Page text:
Sameet Gupte is

Sameet Gupte is global head of banking and financial services at Virtusa

Technology has infiltrated every facet of our lives, fundamentally changing our behaviour patterns and our expectations of what constitutes a good customer experience. The banking sector has not been immune to these changes; the industry has been forced to drastically transform its business processes and services in order to keep up with customers’ expectations. Today, customer satisfaction is judged not by the smile on the face of a cashier, but on the speed with which one can gain mobile access, writes Sameet Gupte

Having access to a seamless multi-channel experience is paramount to a new generation of customers, many of whom are more likely to choose a slick mobile app over favourable interest rates. 0% balance transfers at the click of a button mean the days of the ‘bank for life’ are well and truly over – convenience and connectivity are the words de jour. The fact is, today’s customers will go to a bank that provides them with a service that is easy to use, fast and offers a ‘wow’ experience – those that fail to provide this will find themselves increasingly unattractive.

As a result, one of the largest challenges that banks face is the battle to own the customer experience. This is particularly relevant in the payments space, where the lines between tech and finance are increasingly blurred. According to Gartner, worldwide mobile payment transaction volume was around $235.4 billion in 2013, ballooning to $325 billion in 2014, and is expected to grow to $717 billion by 2017; the mobile payment market in the U.S. alone was around $50 billion in 2014.

It’s not surprising, therefore, to see tech behemoths including Google, Samsung and Apple, trying to carve out their own piece of the payments pie. These tech giants have built their businesses on their understanding of what consumers want; they are cool, young and in-sync with today’s consumers – this makes them a dangerous adversary in the war for the customer. Banks must fight fire with fire, they need to innovate, and they need to put customer experience at the top of their priority list – but how? 

Are mobile payments reaching the ever-elusive tipping point?

Mobile banking is nothing new; nearly every retail bank today has a mobile app that allows customers to transfer funds or check their balance on the move, all features that are considered standard. According to the British Bankers Association’s ‘The Way We Bank Now report, mobile banking usage doubled in the past year, with more than 14 million people downloading banking apps. Yet much of this use has been focused on simply using mobile as an extension of online, without really capitalising on the unique characteristics of mobile.

Mobile payments, on the other hand, has taken a little longer to take off. While there have been many attempts to make mobile payments mainstream – mobile wallets, for example – to date, these efforts have eluded mass adoption. This is largely because new technology adoption hinges on convenience; if it does not save someone time, then they will continue to use their cards as they always have.

This, though, looks set to change; with the imminent launch of Apple Pay and Samsung Pay due later this year, mobile payment adoption is creeping towards the tipping point of mass adoption. For banks, this offers huge benefits; for example, the cost of printing cards and the delay in on-boarding customers while they wait for a card to be delivered, can all add up. From a consumer perspective, there are added security benefits, how often have you lost your card and not noticed for hours, possibly even days? Compare this with how often you have lost your phone, where the majority of people will notice within minutes, and it’s evident that using your smartphone as a payment device would have some perks. Yet with the tech giants leading this mobile payments charge, banks could be in danger of slipping into the shadows.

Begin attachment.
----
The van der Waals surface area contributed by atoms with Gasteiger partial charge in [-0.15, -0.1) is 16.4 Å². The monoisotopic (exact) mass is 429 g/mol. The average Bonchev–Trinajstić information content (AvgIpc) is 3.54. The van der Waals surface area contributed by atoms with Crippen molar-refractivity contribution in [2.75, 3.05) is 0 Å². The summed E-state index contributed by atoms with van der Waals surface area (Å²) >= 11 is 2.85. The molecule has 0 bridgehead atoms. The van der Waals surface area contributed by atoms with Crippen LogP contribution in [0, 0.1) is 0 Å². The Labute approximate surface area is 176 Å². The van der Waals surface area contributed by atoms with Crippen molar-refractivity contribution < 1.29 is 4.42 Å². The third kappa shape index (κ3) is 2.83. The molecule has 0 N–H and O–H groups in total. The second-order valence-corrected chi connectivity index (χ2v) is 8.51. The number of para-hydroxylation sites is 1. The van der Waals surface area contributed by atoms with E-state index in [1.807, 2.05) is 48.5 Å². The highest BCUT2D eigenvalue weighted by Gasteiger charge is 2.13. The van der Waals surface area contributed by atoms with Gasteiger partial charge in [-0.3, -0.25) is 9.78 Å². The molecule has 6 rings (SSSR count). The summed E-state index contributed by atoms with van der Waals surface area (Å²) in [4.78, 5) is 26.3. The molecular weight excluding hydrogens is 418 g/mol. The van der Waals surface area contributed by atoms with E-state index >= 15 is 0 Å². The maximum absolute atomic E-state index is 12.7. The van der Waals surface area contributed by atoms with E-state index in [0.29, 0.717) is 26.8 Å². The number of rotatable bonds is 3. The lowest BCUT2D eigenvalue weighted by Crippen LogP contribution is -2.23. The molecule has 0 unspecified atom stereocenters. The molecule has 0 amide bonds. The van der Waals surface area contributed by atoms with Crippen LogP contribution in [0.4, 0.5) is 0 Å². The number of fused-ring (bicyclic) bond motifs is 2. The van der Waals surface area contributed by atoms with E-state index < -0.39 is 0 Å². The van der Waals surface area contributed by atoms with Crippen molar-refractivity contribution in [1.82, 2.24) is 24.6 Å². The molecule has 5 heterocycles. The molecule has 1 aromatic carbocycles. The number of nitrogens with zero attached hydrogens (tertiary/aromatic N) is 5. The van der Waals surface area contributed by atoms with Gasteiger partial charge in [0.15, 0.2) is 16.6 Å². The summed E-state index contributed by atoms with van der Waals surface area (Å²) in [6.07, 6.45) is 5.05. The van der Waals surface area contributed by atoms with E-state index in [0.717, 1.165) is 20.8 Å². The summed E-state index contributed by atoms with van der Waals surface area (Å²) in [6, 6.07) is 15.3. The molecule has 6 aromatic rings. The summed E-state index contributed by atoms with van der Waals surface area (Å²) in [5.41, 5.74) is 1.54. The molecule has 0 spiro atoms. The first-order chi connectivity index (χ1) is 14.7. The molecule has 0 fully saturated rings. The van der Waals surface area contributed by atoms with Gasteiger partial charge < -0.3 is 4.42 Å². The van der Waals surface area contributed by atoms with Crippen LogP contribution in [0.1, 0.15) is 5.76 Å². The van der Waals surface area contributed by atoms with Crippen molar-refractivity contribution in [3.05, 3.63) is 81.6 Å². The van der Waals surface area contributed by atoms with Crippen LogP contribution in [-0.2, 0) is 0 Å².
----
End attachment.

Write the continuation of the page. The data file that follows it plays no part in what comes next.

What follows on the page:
Going head-to-head with the tech giants 

The good news is that the banking industry is starting to fight back; Barclays Bank has launched contactless, wearable mobile payment services, using its bPay wristband along with NFC technology. Through bPay, it will be easy for its customers to pay for his/her daily needs whether buying a coffee at Starbucks, or purchasing groceries from a local store, all with a wearable device. Further are solutions such as Mobile Photo Bill Pay, which allow consumers to pay bills simply by taking a photo on their smartphone of a bill.

We are also seeing the face of IT in banks change as they hire in talent from the tech world – bank CIOs are not the stuffy 50 year olds, they are young tech entrepreneurs and creators. Take for example, Capital One hiring Google designers to join their Payments Tech Development team. As time goes on, we will see more of this cross-pollination between tech and finance. For customers, this cut-throat competition to attract customers and increase market share is a bonus, as it is driving providers to re-imagine the consumer experience.

The payments market is being completely transformed through technological innovations, and banks that are able to adapt their technology systems to launch future services that ensure customer ‘stickability’, will be the ones to reap the benefits of higher market share and profitability. Yet to do so, they need to innovate and think about the customer in a different way, pushing the boundaries and being creative. We are in for an interesting ride!

  • Alan Street 11 January, 2016 at 1621

    You caught my attention at “$325 billion” and lost it at “stuffy 50 year olds”. Oops.

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